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  • Kathleen Rice

What’s Lust Got to do with it?


When asked what makes a compelling story, Hitchcock said “it’s life, with the dull parts taken out.”

When I was teenager I stole a book. I was in the Boston Public library and happened to wander into a room where the Friends of the Library book sale was taking place. I picked up a paperback that looked interesting and started to read it. It was so good…I couldn't put it down. I just had to finish it. The problem was I didn't have the fifty cents to buy it and the library was about to close. So (like the stupid teenager I was), I stole it.

With my heart pounding I slipped it into my bag, took it home and snuck it into my bedroom praying the library police wouldn’t show up and sentence me to a life of indexing reference books. But please don't tell, as it was years ago and I couldn't begin to pay back any fine that might have accrued. For those of you that are concerned I have changed my ways and no longer live a life of crime. Besides I have paid back society in a most fitting manner, I have become a writer.

Anyhow, I read all night and into the early morning until I finished the book – it was that good.

That’s what you want to create in your writing. Well, you don't want people to steal your books but you do want them to lust after them. Yes, I said the L word. You want to create a story that people can’t stop reading and hopefully buy it.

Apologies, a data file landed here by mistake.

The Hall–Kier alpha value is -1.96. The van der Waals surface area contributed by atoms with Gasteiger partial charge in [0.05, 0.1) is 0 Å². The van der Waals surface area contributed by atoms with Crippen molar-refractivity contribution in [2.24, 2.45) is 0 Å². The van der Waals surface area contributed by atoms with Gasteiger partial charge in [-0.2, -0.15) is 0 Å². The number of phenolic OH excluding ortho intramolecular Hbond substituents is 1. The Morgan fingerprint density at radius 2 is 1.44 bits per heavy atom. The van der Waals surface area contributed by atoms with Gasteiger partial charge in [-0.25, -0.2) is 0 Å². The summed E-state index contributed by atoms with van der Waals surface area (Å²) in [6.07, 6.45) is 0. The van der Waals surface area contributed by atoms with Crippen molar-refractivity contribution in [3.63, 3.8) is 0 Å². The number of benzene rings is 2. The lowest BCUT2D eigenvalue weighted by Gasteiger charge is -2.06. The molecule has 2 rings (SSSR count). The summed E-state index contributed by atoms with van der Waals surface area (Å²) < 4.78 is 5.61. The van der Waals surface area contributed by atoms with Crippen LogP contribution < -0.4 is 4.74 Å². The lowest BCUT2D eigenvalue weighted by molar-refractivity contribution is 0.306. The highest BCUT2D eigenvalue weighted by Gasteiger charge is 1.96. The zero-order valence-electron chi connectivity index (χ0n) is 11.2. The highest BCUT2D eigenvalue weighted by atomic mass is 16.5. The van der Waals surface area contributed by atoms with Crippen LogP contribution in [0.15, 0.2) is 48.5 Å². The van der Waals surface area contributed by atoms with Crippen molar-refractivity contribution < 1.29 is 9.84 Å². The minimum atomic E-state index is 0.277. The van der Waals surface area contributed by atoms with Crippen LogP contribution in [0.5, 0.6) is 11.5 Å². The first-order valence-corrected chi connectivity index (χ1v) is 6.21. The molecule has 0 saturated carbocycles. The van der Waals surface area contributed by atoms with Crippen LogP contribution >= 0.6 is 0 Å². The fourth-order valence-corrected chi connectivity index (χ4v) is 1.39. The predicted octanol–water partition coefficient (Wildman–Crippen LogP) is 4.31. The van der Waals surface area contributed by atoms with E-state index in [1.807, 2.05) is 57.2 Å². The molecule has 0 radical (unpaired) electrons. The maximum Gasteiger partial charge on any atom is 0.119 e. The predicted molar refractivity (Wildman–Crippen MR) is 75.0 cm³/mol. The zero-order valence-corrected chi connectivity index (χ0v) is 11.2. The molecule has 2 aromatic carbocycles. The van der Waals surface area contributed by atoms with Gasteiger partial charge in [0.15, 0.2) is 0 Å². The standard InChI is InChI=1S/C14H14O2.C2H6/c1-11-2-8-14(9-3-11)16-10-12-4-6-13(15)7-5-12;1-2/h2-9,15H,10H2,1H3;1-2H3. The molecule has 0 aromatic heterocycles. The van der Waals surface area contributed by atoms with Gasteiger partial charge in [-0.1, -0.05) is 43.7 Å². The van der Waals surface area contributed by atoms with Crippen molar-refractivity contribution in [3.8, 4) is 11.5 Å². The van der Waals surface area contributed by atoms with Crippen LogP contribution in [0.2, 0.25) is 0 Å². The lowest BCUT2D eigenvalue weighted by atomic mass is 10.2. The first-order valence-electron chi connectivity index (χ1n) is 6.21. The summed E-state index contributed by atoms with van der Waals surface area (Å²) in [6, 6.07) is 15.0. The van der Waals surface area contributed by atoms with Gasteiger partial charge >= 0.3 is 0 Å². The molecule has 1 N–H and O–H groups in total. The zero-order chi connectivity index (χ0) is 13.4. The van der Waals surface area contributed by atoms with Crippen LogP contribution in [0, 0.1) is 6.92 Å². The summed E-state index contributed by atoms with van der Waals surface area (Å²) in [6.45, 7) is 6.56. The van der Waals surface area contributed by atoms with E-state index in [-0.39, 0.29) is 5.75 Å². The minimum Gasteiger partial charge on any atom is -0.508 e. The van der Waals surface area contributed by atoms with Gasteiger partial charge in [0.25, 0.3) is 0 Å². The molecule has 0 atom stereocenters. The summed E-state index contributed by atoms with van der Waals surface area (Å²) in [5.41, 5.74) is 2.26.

How do you do that?

Well, first ask yourself this question: Why do you stop reading a book? If you’re like me, you probably get bored, with a big capital B!

So whats the number one rule to making your book lusty? Put your character(s) in crisis. I once heard Lemony Snicket (creator of “A Series of Unfortunate Events” basically horror for children) interviewed on NPR. When asked what his formula for success was, he replied, “I take orphans and make horrible things happen to them.” In other words, he puts them in crisis.

Having your character(s) in crisis is what makes your reader want to keep reading, a.k.a. a page turner.

I want to share with you one of the best pieces of advice I ever got for mapping out your story.

Before you start writing, brainstorm and come up with a list of ten bad things that can happen to your main character. Next, put them in descending order so things just keep getting worse for your protagonist, In other words, keep raising the stakes.

Guess what? You just came up with an outline for your book. Follow this up with a great opening line. Now you’ve hooked your reader! Keep going, don't let up and you’re on your way to writing a story that readers will lust after. If you do all this, I will make this pledge to you: when I come across your book; I promise I will not to steal it. Nope, I will pull out my hard-earned cash because I'm dying to find out what happens next.


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